Enron has secured ratings on three such credit derivative
transactions in which a total notional amount of $3 billion of
credit derivative exposure was traded.

To give some perspective on this number, Mr. Khakee explained
that Standard & Poor's credit derivatives analysts in New York
who review pools of credit exposure have reviewed transactions
with a total notional amount of $23 billion in the year to date.
"The notional amount of $3 billion relative to Enron represents
a larger percentage of overall rated credit derivative
transactions than would be expected of an entity that is not a
traditional broker-dealer, investment bank, or insurer," he

ENRON CORP: AEGON Confirms Gross Exposure of $300 Million
AEGON (NYSE: AEG) confirmed that its gross loan exposure to
Enron and affiliated entities amounted to approximately US$300

As customary, AEGON will charge defaults to its established
default reserves.  At this time, specified losses have not been

ENRON CORP: Arranges $1.5 Billion Debtor-In-Possession Financing
Enron Corp. (NYSE: ENE) announced that, in connection with its
Chapter 11 filings, it has arranged up to $1.5 billion of
debtor-in-possession (DIP) financing.  The financing, arranged
by Citigroup and JP Morgan Chase, will be syndicated and is
secured by substantially all of the company's assets.

Upon Court approval, which the company expects to receive
shortly, $250 million of the new funding will become available
on an interim basis to supplement Enron's existing capital and
help the company fulfill obligations associated with operating
its business, including its employee payroll and payments to
vendors for goods and services provided on or after yesterday's

"With this financing in place, Enron can continue to do business
and move forward to implement the first steps of its
reorganization.  We appreciate the support of our lenders and
are fully committed to meeting our obligations to our creditors
as best we can," said Kenneth L. Lay, Enron chairman and CEO.

An additional $250 million will be made available to Enron as
soon as the company provides the lenders with a satisfactory
business plan.  The $1 billion balance of the facility will be
available to the company upon the satisfaction of certain
conditions, including the entry of a final order and the
successful completion of syndication.  The remaining $1 billion
balance of the facility will be used in part to repay $550
million of existing indebtedness of Transwestern Pipeline.

Enron Corp. markets electricity and natural gas, delivers energy
and other physical commodities, and provides financial and risk
management services to customers around the world.  Enron's
Internet address is  The stock is traded  
under the ticker symbol "ENE".

EXODUS COMMS: Court Okays Bingham Dana as International Counsel
Exodus Communications, Inc., and its debtor-affiliates obtained
Court authority to retain and employ Bingham Dana LLP as
international co-counsel in these chapter 11 cases to provide
strategic advice and assistance with respect to international
contingency planning matters.

Bingham will render international bankruptcy and restructuring
legal services to the Debtors as needed throughout the course of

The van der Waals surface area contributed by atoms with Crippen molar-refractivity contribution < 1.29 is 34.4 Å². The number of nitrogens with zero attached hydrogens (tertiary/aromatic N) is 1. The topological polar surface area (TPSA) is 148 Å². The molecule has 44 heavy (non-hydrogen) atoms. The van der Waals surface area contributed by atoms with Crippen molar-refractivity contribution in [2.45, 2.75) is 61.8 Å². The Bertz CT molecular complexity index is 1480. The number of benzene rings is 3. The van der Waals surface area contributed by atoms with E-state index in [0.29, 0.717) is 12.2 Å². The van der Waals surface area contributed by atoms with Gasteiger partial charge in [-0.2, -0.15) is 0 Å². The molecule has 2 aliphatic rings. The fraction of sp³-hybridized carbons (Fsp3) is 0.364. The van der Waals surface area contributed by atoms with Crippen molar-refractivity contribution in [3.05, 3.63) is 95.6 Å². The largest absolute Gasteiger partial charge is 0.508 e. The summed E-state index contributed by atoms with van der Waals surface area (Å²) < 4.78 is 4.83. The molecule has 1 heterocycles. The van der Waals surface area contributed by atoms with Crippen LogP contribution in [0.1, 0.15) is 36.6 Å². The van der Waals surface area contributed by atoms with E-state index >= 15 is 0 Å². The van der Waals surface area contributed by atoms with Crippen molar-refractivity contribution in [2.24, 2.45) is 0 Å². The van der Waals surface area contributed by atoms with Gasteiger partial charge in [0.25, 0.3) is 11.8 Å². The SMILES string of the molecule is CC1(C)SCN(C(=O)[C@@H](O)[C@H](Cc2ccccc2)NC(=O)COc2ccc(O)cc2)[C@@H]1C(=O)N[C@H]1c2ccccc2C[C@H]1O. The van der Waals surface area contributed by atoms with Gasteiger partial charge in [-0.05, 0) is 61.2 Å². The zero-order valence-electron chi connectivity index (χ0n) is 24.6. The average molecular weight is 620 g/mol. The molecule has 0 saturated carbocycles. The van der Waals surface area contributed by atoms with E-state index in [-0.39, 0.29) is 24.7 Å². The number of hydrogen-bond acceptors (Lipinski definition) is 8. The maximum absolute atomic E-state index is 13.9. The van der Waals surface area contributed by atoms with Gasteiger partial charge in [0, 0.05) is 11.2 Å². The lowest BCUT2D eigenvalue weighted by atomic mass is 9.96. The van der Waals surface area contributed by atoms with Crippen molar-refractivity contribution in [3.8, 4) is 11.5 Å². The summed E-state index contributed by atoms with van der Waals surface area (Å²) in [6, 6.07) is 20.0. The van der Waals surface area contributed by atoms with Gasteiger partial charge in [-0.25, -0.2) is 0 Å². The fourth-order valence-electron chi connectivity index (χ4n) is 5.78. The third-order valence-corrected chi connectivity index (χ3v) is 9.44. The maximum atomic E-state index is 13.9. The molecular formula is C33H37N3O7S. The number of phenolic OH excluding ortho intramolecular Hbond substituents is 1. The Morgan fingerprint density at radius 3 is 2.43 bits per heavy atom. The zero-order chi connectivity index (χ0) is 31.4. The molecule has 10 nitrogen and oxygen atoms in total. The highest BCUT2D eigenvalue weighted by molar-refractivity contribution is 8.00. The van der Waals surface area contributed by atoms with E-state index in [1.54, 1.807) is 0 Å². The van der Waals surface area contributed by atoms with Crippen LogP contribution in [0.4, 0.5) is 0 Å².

these cases, all of which will  be tailored to assisting the
Debtors in various foreign fora, for example:

A. advising the Debtors of the international aspects of their
   rights, powers and duties as debtors and debtors-in-
   possession continuing to manage their businesses and
   properties under chapter 11 while simultaneously continuing
   to operate in various foreign countries;

B. assisting the Debtors in the formulating and approval of
   bankruptcy protocols, agreements or concordats, where
   appropriate, between the U.S. Bankruptcy Court and various
   foreign courts in which insolvency proceedings involving
   the Debtors may commence;

C. advising and assisting the Debtors with respect to their
   seeking recognition and relief in various foreign countries
   and foreign insolvency proceedings;

D. where needed, preparing on behalf of the Debtors all
   necessary and appropriate applications, motions, draft
   orders, other pleadings, notices, schedules and other
   documents, and reviewing all financial and other reports to
   be filed in these chapter 11 cases and in any related foreign
   countries or foreign proceedings;

E. advising the Debtors concerning, and preparing responses to,
   applications, motions, other pleadings, notices and other
   papers that may be filed and served in these chapter 11
   cases in connection with foreign proceedings initiated,
   including by the Debtors;

F. counseling the Debtors in connection with the formulation,
   negotiation and promulgation of a plan or plans of
   reorganization and any substantially similar schemes,
   compromises or plans which the Debtors may seek to propose
   in foreign insolvency proceedings; and

G. performing all other necessary or appropriate legal services
   in connection with these chapter 11 cases for or on behalf
   of the Debtors consistent with the limited role as
   international counsel. (Exodus Bankruptcy News, Issue No. 8;
   Bankruptcy Creditors' Service, Inc., 609/392-0900)

EXODUS: Strikes Deal to Sell Assets to C&W for $755 Million
Exodus Communications, Inc., the premier managed hosting
provider for enterprises with mission-critical Internet
operations, announced it has entered into a definitive agreement
to sell a substantial portion of its business and assets to
Cable & Wireless plc, the global telecommunications group, for